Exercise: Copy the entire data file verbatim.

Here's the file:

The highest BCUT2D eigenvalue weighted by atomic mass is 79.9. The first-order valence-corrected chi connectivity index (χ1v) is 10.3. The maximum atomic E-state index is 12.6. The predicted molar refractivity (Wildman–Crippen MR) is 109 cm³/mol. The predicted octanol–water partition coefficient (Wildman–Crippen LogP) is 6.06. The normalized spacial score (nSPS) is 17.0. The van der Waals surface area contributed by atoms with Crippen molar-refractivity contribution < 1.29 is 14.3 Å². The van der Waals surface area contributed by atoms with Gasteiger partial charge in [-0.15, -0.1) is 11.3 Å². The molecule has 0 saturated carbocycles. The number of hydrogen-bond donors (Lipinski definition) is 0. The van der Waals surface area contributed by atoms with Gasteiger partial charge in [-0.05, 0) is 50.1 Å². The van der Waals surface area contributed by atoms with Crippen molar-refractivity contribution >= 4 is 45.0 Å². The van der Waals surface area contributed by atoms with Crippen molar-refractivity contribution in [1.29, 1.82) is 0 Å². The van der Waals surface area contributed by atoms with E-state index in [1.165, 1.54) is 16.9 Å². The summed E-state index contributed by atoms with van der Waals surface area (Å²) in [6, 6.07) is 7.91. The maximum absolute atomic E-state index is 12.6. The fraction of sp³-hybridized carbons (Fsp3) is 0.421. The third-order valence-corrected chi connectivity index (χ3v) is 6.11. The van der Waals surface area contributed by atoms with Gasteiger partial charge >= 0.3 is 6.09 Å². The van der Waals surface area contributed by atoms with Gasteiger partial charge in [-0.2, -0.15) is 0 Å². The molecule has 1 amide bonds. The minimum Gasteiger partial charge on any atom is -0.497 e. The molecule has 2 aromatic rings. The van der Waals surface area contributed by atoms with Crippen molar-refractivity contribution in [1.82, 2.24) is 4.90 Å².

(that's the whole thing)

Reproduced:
The highest BCUT2D eigenvalue weighted by atomic mass is 79.9. The first-order valence-corrected chi connectivity index (χ1v) is 10.3. The maximum atomic E-state index is 12.6. The predicted molar refractivity (Wildman–Crippen MR) is 109 cm³/mol. The predicted octanol–water partition coefficient (Wildman–Crippen LogP) is 6.06. The normalized spacial score (nSPS) is 17.0. The van der Waals surface area contributed by atoms with Crippen molar-refractivity contribution < 1.29 is 14.3 Å². The van der Waals surface area contributed by atoms with Gasteiger partial charge in [-0.15, -0.1) is 11.3 Å². The molecule has 0 saturated carbocycles. The number of hydrogen-bond donors (Lipinski definition) is 0. The van der Waals surface area contributed by atoms with Gasteiger partial charge in [-0.05, 0) is 50.1 Å². The van der Waals surface area contributed by atoms with Crippen molar-refractivity contribution >= 4 is 45.0 Å². The van der Waals surface area contributed by atoms with Crippen molar-refractivity contribution in [1.29, 1.82) is 0 Å². The van der Waals surface area contributed by atoms with E-state index in [1.165, 1.54) is 16.9 Å². The summed E-state index contributed by atoms with van der Waals surface area (Å²) in [6, 6.07) is 7.91. The maximum absolute atomic E-state index is 12.6. The fraction of sp³-hybridized carbons (Fsp3) is 0.421. The third-order valence-corrected chi connectivity index (χ3v) is 6.11. The van der Waals surface area contributed by atoms with Gasteiger partial charge >= 0.3 is 6.09 Å². The van der Waals surface area contributed by atoms with Gasteiger partial charge in [-0.2, -0.15) is 0 Å². The molecule has 1 amide bonds. The minimum Gasteiger partial charge on any atom is -0.497 e. The molecule has 2 aromatic rings. The van der Waals surface area contributed by atoms with Crippen molar-refractivity contribution in [1.82, 2.24) is 4.90 Å².